Interview, Antonio Jakić

The fact that Pannonian Challenge fully supports urban culture is proven by the B­Boying competition
that has been a part of the event for a couple of years now. This time we had a lovely chat with
the competitors, Antonio Jakić, so discover a little bit more about breakdancing in Croatia.

Surely you are well known to the fans of Pannonain Challenge, so how would you describe yourself in three words?
I was never good at describing myself in a few words (haha). I would call myself an idealist.

Most people associate you with breakdancing, how and when did it all begin?
The love for this dance has lasted for eight years, and I fell for it when I was 13 years old and I went to my first jam where I saw a lot of people that were really into only one thing, breakdancing. There it’s all about peace, love, and harmony, and it’s hard not to get dragged in. In breakdancing, everyone has their own individual style and everyone is different, and that diversity is what got me interested in the first place.

Who taught you everything that you know?
I was mastering my techniques in Osijek, but during that time I changed teachers four times. The one who helped me understand my love for breakdancing was late Don Kićone. He was my main source of inspiration. After he lost the gym where we used to practice, my friend and I started training with Kristijan Žaper at his place, and there the fire in me started to grow. Kristijan decided just to do stand-up dance, so after that we went to Mario Skender and ended up joining a dance crew named Blindovi. Every crew member had his own style while dancing, and that helped me figure out my style and technique.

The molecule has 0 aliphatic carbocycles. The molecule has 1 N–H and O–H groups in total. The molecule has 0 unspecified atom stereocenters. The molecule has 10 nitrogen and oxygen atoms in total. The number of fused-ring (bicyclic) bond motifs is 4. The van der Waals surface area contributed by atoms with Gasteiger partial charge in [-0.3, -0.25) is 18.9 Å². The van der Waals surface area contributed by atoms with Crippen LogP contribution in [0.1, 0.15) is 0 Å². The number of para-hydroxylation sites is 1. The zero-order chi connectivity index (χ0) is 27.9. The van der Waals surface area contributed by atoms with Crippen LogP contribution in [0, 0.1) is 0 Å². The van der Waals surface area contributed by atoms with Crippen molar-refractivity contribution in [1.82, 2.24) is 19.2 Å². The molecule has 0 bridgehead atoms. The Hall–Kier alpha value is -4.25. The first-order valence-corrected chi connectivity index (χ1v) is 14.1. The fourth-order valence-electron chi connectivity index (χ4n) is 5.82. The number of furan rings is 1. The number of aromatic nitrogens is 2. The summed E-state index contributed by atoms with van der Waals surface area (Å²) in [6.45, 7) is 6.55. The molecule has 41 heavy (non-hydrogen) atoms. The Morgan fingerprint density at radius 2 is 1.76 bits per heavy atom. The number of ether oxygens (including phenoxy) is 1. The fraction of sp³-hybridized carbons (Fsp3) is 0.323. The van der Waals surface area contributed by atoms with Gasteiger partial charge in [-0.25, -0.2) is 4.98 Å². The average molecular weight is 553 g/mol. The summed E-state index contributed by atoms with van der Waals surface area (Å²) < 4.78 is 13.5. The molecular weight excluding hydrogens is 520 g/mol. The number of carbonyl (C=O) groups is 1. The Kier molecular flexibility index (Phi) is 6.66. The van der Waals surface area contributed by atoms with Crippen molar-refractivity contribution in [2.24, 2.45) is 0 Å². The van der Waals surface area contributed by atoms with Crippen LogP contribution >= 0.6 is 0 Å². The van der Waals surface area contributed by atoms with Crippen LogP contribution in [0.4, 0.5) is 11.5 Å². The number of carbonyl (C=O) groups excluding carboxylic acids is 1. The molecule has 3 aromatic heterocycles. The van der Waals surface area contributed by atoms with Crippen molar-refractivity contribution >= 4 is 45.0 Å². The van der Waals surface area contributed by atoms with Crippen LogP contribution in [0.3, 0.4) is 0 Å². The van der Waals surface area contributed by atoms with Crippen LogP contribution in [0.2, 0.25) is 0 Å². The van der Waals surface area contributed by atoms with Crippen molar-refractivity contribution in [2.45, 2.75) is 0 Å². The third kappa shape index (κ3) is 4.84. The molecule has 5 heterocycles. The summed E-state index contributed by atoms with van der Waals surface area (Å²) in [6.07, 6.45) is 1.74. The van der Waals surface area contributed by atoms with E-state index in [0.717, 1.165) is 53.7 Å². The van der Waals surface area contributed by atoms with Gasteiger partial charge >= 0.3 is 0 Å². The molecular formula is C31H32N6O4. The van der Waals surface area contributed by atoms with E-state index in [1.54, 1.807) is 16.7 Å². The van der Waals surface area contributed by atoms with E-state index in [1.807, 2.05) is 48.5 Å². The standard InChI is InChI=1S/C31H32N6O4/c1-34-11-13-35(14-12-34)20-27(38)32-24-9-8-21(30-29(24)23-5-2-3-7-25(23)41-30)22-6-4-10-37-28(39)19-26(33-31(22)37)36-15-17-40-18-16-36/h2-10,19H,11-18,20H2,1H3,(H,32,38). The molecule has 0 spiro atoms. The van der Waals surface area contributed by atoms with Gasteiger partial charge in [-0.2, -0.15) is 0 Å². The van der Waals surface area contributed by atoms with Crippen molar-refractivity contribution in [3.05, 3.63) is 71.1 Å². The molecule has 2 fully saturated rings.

I can tell that you’ve been to a lot of competitions and visited a lot of different places, are there any favorites? What’s your proudest moment of all of those competitions?
At the moment my favorite destination is Austria because the people that are into this sort of dance are very positive. When it comes evolution of this dance.

Aside from hip­hop, you also dance at the Croatian National Theatre, how did you combine those two things?
Regarding the theatre, I started dancing there when they needed break dancers, so I thought, why not. After a while I started doing other shows as well.

What does hip­hop mean to you, and do you think there is a chance that it could become something big in Osijek?
For me hip­hop is something extraordinary and there is always room for improvement. The problem is that people here have a totally wrong perception of hip­hop.

All we need to do is to bring people and the culture closer together, because a lot of them don’t know much about it, even those that are a part of it.